While most patients choose to alter the nipple while getting a breast lift or implants, it can certainly be done as a standalone procedure. Dr. Rowe says, "I get two types of patients: Women who find they're happy with the size of their breasts, the position, the cleavage, but they're just not happy with the nipple or areola. Or patients who say, 'As long as I'm getting a breast augmentation or as long as I'm getting a lift, could we do something about this?'" He estimates he does 10 nipple/areola procedures, sans breast augmentation, a month.
Dr. Ip says that while isolated nipple procedures are rare in his practice, he has "noticed that more and more patients are increasingly concerned about the appearance of their nipples. Patients are asking for smaller, symmetrical areolas with more prominent nipples."
How do you do a nipple reduction? Enlargement?
According to Dr. Rowe, an average nipple is anything less than two centimeters long from the base outward, and Dr. Ip says that most of his patients undergo reductions because they're bothered by the visibility through clothes and the chafing that occurs, mostly during exercise. The procedure is surgical, but both doctors emphasize how quick and easy it is — it's done under local anesthesia in less than an hour.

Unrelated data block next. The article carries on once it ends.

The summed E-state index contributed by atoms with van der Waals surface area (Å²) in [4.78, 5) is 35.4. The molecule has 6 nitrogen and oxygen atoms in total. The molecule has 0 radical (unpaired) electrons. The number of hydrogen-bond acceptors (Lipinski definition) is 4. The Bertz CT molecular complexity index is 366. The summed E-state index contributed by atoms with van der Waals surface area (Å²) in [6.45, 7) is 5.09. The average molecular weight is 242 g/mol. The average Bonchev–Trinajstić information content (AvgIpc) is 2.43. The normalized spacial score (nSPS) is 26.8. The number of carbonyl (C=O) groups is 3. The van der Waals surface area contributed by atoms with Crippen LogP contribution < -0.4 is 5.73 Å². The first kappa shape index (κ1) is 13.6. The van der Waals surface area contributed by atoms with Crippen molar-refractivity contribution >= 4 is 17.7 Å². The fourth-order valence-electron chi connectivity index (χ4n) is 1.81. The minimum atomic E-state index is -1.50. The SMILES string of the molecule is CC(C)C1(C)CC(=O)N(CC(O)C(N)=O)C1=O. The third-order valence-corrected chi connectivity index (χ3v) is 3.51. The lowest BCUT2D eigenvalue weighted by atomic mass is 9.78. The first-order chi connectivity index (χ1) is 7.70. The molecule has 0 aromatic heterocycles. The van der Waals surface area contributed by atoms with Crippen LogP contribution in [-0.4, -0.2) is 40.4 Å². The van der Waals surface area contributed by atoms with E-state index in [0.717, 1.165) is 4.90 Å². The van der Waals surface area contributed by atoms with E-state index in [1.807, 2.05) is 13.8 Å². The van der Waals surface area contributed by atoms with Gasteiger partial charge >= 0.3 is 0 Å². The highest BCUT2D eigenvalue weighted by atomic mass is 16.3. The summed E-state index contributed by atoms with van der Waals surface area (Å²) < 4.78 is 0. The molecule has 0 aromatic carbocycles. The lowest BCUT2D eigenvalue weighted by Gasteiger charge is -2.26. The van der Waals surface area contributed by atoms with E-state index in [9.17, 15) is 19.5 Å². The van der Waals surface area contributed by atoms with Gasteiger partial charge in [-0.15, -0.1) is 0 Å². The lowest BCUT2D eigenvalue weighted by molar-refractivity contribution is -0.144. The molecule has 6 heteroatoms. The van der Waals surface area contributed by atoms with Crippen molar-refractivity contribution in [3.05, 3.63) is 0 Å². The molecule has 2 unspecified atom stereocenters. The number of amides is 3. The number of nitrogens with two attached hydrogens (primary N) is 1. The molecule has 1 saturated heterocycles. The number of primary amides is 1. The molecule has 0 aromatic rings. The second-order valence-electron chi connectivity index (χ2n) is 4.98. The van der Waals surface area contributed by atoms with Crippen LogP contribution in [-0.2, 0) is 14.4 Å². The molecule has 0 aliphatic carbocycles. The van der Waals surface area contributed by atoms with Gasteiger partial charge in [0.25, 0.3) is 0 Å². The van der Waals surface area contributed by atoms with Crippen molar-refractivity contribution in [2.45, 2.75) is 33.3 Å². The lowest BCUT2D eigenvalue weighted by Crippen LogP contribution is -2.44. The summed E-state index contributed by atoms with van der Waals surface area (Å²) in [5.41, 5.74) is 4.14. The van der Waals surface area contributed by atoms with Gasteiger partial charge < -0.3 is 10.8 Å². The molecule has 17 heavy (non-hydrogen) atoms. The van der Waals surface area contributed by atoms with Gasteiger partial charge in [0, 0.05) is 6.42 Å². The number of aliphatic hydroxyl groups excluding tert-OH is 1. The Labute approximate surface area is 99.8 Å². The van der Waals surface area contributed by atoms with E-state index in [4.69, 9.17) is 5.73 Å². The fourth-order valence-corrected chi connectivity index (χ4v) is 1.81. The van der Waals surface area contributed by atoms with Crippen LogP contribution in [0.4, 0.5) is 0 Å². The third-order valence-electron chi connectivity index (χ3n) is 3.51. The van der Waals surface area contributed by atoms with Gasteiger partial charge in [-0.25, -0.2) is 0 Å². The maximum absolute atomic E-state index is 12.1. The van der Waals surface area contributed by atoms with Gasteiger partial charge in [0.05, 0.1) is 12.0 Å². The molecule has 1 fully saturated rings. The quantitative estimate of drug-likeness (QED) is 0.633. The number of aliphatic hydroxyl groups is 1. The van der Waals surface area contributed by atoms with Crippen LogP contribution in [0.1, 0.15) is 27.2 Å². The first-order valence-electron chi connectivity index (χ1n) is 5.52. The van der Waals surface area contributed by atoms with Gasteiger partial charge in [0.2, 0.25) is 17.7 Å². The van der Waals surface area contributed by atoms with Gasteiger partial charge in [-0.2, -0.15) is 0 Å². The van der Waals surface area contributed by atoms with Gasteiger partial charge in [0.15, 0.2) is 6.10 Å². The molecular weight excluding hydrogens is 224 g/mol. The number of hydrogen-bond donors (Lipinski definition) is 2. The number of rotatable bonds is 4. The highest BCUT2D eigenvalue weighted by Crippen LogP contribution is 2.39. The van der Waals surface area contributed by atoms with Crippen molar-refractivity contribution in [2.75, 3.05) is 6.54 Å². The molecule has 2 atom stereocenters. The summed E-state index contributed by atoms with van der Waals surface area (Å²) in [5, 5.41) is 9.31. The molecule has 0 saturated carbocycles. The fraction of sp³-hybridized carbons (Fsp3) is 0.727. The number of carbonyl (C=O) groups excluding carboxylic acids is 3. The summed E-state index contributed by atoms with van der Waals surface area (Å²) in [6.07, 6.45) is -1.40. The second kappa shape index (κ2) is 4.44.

After measuring how much tissue will be needed to achieve the ideal length, a small incision is made and the excess tissue is removed, either from the top or around the circumference. Then, Dr. Ip says, "I purse string-stitch the top, which allows the nipple to kind of sink in, giving a natural appearance."
Enlargement is an even easier, minimally invasive procedure that simply involves injecting very small amounts of the patient's own fat or hyaluronic acid filler into the nipple for added volume.